I love this brilliant video from Bob Garfield, co-host of On the Media
and author of The Chaos Scenario. Okay, I'd admit it, Bob is one of my favorite people on the planet. I was lucky enough to spend a delightful hour or so signing books with him at PRSA International in San Diego and have followed his wit and wisdom religiously ever since. But this particular video isn't just a brilliant characterization of the reality of the social media scene but also provides an excellent litmus test for social media measurement.
Every day there's a new kerfuffle going on somewhere on some blog about whether you can or can't measure social media; whether there is or is not an ROI impact, whether impressions matter etc etc. The most recent has been taking place over at my friend Shel Holtz's blog about Groupon.
The reality is there are two types of people: the people like "rainbow birthmark" in the video that see the world today as filled with wonderful new tools to scream louder and in a different way to the world at large. They aren't interested in a two-way dialog, could care less about listening and think that "buildng brand engagement" means getting more followers on Twitter. They call me up on a daily basis and ask me for "the social media equivalent of AVE" or "the value of a Facebook friend" or worse still "how many guaranteed impressions will I get from doing this iPhone app? "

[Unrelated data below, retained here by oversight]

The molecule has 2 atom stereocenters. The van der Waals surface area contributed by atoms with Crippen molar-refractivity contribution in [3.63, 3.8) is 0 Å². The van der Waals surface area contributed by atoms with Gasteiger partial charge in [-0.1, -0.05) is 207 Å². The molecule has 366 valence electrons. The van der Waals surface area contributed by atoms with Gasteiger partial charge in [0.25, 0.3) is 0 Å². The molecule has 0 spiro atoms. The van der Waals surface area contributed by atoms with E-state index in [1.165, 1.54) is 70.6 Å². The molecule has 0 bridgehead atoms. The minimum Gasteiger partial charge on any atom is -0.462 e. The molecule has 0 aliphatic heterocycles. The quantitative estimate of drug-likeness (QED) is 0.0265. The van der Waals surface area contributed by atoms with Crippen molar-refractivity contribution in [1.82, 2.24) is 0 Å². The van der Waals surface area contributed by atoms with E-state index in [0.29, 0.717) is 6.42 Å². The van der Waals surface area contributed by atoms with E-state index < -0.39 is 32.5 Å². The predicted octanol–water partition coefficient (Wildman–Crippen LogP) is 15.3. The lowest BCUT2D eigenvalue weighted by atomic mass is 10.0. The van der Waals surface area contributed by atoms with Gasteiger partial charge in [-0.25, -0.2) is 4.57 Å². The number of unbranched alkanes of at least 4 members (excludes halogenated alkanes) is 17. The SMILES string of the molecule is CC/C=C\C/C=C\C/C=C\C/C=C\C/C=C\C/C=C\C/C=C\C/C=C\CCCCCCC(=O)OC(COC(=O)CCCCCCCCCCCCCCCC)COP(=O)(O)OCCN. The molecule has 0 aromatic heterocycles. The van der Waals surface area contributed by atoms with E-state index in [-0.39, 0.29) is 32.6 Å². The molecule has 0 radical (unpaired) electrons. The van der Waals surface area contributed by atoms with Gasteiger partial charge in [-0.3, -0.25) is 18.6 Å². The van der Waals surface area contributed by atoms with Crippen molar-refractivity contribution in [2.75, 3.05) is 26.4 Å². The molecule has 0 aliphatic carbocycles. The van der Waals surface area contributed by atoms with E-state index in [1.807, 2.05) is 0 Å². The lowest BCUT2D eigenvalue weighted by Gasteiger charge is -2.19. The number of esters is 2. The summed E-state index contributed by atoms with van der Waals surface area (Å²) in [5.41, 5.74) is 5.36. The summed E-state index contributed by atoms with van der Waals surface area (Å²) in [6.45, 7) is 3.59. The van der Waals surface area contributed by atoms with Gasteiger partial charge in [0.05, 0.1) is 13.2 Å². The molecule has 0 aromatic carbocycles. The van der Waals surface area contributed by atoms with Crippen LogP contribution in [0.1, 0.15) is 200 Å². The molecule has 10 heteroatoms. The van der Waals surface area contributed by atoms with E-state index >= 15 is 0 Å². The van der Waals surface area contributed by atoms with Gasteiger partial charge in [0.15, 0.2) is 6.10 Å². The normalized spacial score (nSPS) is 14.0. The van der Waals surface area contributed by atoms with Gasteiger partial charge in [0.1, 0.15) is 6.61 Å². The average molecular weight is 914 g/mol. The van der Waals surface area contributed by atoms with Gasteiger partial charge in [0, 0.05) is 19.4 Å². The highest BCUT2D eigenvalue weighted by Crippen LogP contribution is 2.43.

I want to scream at them, "DON"T YOU GET IT? We don't want to be your friend, you deaf rainbow-birthmarked moron. "
Then there are the few, the humble, the listeners. The folks at Dell are the poster children of this group. They listen like crazy, and see more value in listening than screaming. They measure success in happy, repeat customers and the added value that brand loyalty brings to the company. Home Depot, Comcast and Southwest fall into this category as well.
This group measures results by the impact on the business, the shortened sales cycle, more qualified leads, improved business processes, more loyalty. With them I have long conversations about measurable goals and actionable metrics.
So if you are still reading this, it's time for your quiz:
Are you the listening type that measures business value of listening to your stakeholders? Then call me, I'd love to debate the issues, review your metrics and share my thoughts.
Or are you the rainbow birthmark type that care more about hits (how idiots track success), eyeballs, and faux followers and just want people to "be your friend" and "watch you dance."
To quote the advice my cousin the middle school teacher gives his about to be naughty pupils: Make good choices.